For Cicero, the liberal arts are scrimmages for the battles ahead, not unlike the training for life that we posit in the 21st century that our liberal arts afford our students.

Our guide Cicero is already a powerful force in his own right by 44. In exile at Tusculum, modern-day Frascati, Cicero crafts a book, titled De re publica, "on the republic." The book is a decade in the making, drawn from ancient wisdom, clearly allusive to a Greek antecedent, Plato’s Republic. In On the Republic, Cicero calls for a shift from the reliance on charismatic leaders to the integrity of the Roman constitution, built from the best of ancient ideals. He develops terms like humanitas, “the humanities,” and artes liberales, the liberal arts, to refer to these traditions. Beset on all sides, during a time of war and civil unrest, in part out of necessity because of his absence from Rome, Cicero turns not to guns or vituperative, public oratory, but to logic, geography, mathematics, music, and theater.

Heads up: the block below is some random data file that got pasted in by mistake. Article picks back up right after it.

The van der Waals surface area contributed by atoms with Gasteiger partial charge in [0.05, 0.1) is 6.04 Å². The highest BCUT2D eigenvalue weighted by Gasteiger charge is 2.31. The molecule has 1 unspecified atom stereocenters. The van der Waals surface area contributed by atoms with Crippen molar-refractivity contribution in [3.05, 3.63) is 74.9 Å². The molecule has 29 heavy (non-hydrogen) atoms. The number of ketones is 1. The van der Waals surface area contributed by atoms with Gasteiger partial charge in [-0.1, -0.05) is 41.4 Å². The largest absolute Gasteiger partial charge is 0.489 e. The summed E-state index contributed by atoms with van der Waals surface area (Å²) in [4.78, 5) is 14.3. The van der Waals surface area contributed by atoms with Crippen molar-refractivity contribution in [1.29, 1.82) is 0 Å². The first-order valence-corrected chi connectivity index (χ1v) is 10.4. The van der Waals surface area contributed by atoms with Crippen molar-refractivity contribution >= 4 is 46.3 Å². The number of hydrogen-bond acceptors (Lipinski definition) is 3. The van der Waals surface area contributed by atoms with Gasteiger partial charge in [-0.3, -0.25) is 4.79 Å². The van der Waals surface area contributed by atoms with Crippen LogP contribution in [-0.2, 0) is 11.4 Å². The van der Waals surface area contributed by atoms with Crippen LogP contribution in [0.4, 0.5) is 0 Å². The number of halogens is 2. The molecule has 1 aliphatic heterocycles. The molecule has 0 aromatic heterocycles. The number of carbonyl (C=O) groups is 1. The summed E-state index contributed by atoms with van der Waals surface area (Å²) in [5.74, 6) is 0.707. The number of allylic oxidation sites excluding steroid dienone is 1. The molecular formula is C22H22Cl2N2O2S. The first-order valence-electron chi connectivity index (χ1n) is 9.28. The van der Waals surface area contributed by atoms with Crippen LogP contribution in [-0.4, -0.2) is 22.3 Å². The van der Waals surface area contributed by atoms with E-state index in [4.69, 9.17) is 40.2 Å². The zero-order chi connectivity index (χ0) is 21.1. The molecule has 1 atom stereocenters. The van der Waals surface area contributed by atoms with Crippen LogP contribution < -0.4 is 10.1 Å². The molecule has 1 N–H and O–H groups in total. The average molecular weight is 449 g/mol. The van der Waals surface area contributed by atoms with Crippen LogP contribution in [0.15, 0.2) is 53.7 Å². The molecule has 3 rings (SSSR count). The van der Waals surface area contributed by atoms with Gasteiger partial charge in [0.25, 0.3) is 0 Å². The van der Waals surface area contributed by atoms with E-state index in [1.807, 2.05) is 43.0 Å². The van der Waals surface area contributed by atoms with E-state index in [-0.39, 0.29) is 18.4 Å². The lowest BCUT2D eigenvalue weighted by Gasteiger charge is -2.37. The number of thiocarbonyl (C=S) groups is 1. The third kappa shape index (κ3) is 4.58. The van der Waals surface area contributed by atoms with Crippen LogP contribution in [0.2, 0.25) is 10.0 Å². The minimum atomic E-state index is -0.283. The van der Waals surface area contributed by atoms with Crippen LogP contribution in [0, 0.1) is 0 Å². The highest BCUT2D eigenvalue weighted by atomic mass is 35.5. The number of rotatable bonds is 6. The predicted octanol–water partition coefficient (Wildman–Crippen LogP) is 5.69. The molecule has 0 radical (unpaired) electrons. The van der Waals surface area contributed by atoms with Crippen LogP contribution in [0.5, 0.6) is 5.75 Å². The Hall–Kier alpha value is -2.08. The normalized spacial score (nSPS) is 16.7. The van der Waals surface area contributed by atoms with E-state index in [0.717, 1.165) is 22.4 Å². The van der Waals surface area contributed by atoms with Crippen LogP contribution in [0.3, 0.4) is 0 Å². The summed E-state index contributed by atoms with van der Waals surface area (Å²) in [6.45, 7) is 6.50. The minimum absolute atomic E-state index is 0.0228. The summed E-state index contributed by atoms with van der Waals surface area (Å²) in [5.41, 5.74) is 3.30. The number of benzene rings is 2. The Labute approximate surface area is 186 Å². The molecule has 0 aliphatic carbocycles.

Stormy past, hopeful future